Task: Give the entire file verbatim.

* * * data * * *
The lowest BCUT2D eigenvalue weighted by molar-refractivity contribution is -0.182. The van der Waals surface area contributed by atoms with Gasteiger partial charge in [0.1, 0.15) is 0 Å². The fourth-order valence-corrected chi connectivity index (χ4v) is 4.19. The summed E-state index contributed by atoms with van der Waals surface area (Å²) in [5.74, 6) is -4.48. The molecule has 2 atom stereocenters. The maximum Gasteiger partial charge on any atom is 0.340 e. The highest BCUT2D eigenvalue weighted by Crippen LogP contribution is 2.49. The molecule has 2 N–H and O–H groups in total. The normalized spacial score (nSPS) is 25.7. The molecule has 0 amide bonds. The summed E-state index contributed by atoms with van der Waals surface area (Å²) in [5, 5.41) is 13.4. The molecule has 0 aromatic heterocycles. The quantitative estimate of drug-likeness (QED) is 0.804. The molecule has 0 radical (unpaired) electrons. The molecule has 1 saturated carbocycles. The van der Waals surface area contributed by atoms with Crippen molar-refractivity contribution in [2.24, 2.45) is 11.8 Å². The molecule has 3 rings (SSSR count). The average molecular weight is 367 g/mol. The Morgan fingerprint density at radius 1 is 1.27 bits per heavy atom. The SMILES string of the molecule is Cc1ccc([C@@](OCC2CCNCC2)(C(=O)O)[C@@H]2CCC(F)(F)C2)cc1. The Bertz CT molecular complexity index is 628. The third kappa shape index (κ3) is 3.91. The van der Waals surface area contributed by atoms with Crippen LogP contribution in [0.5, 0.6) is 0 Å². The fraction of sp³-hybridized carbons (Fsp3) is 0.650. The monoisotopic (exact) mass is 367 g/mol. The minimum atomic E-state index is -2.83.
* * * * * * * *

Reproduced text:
The lowest BCUT2D eigenvalue weighted by molar-refractivity contribution is -0.182. The van der Waals surface area contributed by atoms with Gasteiger partial charge in [0.1, 0.15) is 0 Å². The fourth-order valence-corrected chi connectivity index (χ4v) is 4.19. The summed E-state index contributed by atoms with van der Waals surface area (Å²) in [5.74, 6) is -4.48. The molecule has 2 atom stereocenters. The maximum Gasteiger partial charge on any atom is 0.340 e. The highest BCUT2D eigenvalue weighted by Crippen LogP contribution is 2.49. The molecule has 2 N–H and O–H groups in total. The normalized spacial score (nSPS) is 25.7. The molecule has 0 amide bonds. The summed E-state index contributed by atoms with van der Waals surface area (Å²) in [5, 5.41) is 13.4. The molecule has 0 aromatic heterocycles. The quantitative estimate of drug-likeness (QED) is 0.804. The molecule has 0 radical (unpaired) electrons. The molecule has 1 saturated carbocycles. The van der Waals surface area contributed by atoms with Crippen molar-refractivity contribution in [2.24, 2.45) is 11.8 Å². The molecule has 3 rings (SSSR count). The average molecular weight is 367 g/mol. The Morgan fingerprint density at radius 1 is 1.27 bits per heavy atom. The SMILES string of the molecule is Cc1ccc([C@@](OCC2CCNCC2)(C(=O)O)[C@@H]2CCC(F)(F)C2)cc1. The Bertz CT molecular complexity index is 628. The third kappa shape index (κ3) is 3.91. The van der Waals surface area contributed by atoms with Crippen LogP contribution in [0.5, 0.6) is 0 Å². The fraction of sp³-hybridized carbons (Fsp3) is 0.650. The monoisotopic (exact) mass is 367 g/mol. The minimum atomic E-state index is -2.83.